Bobby is a sixth grader at North Brookfield Elementary School in western Massachusetts. He's crazy about the Loch Ness monster. He's into math and Minecraft. And he likes online learning.
"It's a lot easier to focus," he says. "I can be in my room and be a lot more comfortable doing stuff."
President Biden has said that his goal is to have the majority of K-8 schools operating in-person by the end of his first 100 days in office.
That's a welcome goal for the many parents who worry about their children falling behind while learning virtually during the coronavirus pandemic. But some are realizing that their children do better in online school. By most accounts, it's the case for students who focus better when they are not around classmates.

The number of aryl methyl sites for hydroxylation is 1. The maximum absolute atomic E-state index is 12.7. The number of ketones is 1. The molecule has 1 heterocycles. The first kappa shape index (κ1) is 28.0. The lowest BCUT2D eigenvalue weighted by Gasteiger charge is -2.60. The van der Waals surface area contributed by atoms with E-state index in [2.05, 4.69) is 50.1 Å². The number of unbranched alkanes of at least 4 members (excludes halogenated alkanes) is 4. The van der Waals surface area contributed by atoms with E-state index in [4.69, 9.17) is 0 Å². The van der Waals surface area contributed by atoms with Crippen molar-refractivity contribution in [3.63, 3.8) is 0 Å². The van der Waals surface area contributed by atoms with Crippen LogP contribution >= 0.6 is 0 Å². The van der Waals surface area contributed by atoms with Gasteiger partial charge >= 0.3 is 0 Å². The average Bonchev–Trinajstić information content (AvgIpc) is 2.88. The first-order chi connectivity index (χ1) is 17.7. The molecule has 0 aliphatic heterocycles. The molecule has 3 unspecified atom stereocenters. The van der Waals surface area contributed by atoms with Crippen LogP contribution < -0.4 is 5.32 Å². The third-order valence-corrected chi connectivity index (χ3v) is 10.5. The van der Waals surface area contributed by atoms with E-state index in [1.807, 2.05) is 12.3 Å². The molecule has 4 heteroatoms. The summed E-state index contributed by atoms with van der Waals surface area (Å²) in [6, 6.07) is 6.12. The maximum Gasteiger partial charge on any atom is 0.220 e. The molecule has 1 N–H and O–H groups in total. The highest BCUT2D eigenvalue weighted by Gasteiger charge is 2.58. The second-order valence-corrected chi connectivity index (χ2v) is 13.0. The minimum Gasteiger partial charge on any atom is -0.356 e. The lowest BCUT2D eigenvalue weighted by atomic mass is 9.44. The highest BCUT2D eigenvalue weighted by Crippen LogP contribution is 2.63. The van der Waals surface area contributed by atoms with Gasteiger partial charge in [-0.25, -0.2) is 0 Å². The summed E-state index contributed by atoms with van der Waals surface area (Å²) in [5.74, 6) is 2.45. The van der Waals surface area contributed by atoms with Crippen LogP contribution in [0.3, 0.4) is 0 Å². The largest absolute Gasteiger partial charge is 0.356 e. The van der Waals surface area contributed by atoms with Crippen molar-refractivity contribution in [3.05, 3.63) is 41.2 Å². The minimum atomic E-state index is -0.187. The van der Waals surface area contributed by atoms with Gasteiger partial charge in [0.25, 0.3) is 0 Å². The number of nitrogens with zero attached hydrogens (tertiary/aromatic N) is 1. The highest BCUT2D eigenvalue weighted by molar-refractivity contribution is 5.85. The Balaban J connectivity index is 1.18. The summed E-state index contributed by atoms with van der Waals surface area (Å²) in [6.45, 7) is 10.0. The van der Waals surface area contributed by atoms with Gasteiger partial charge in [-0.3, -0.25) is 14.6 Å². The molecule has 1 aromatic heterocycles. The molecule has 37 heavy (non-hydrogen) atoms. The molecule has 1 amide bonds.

Bobby has ADHD and sometimes gets seizures. (NPR isn't using last names to protect students' privacy.) This means that the 11-year-old often needs to take breaks from class, whether it is because of a seizure or just because he wants to walk around the room to get some of his energy out. Even though he already had some accommodations when school was in-person, online learning makes it easier for him to accommodate his own needs.